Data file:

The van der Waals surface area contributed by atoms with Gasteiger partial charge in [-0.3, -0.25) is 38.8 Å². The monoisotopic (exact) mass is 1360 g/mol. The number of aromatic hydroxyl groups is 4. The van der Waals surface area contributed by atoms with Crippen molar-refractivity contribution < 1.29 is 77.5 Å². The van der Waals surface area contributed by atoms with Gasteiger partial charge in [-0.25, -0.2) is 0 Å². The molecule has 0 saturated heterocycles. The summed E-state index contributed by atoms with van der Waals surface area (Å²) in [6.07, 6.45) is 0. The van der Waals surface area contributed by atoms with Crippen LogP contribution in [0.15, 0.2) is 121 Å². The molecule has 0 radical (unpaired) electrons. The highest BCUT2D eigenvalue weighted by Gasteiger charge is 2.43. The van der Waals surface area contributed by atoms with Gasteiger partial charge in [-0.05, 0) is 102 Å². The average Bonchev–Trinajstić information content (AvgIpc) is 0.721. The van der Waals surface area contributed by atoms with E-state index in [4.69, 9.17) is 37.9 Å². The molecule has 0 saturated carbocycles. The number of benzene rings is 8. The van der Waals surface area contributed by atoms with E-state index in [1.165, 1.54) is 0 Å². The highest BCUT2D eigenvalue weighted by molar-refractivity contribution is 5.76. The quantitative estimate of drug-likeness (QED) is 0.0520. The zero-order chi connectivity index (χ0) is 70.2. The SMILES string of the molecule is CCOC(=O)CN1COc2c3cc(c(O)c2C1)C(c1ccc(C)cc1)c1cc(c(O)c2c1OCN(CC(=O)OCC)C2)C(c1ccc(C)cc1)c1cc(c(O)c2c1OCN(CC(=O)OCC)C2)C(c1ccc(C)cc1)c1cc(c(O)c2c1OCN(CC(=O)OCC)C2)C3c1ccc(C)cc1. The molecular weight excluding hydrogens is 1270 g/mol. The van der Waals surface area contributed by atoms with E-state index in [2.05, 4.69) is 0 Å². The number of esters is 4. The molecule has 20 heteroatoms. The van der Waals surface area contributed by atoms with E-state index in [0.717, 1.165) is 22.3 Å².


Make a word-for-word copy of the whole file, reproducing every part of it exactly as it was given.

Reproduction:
The van der Waals surface area contributed by atoms with Gasteiger partial charge in [-0.3, -0.25) is 38.8 Å². The monoisotopic (exact) mass is 1360 g/mol. The number of aromatic hydroxyl groups is 4. The van der Waals surface area contributed by atoms with Crippen molar-refractivity contribution < 1.29 is 77.5 Å². The van der Waals surface area contributed by atoms with Gasteiger partial charge in [-0.25, -0.2) is 0 Å². The molecule has 0 saturated heterocycles. The summed E-state index contributed by atoms with van der Waals surface area (Å²) in [6.07, 6.45) is 0. The van der Waals surface area contributed by atoms with Crippen LogP contribution in [0.15, 0.2) is 121 Å². The molecule has 0 radical (unpaired) electrons. The highest BCUT2D eigenvalue weighted by Gasteiger charge is 2.43. The van der Waals surface area contributed by atoms with Gasteiger partial charge in [-0.05, 0) is 102 Å². The average Bonchev–Trinajstić information content (AvgIpc) is 0.721. The van der Waals surface area contributed by atoms with E-state index in [4.69, 9.17) is 37.9 Å². The molecule has 0 saturated carbocycles. The number of benzene rings is 8. The van der Waals surface area contributed by atoms with E-state index in [1.165, 1.54) is 0 Å². The highest BCUT2D eigenvalue weighted by molar-refractivity contribution is 5.76. The quantitative estimate of drug-likeness (QED) is 0.0520. The zero-order chi connectivity index (χ0) is 70.2. The SMILES string of the molecule is CCOC(=O)CN1COc2c3cc(c(O)c2C1)C(c1ccc(C)cc1)c1cc(c(O)c2c1OCN(CC(=O)OCC)C2)C(c1ccc(C)cc1)c1cc(c(O)c2c1OCN(CC(=O)OCC)C2)C(c1ccc(C)cc1)c1cc(c(O)c2c1OCN(CC(=O)OCC)C2)C3c1ccc(C)cc1. The molecular weight excluding hydrogens is 1270 g/mol. The van der Waals surface area contributed by atoms with E-state index in [2.05, 4.69) is 0 Å². The number of esters is 4. The molecule has 20 heteroatoms. The van der Waals surface area contributed by atoms with E-state index in [0.717, 1.165) is 22.3 Å².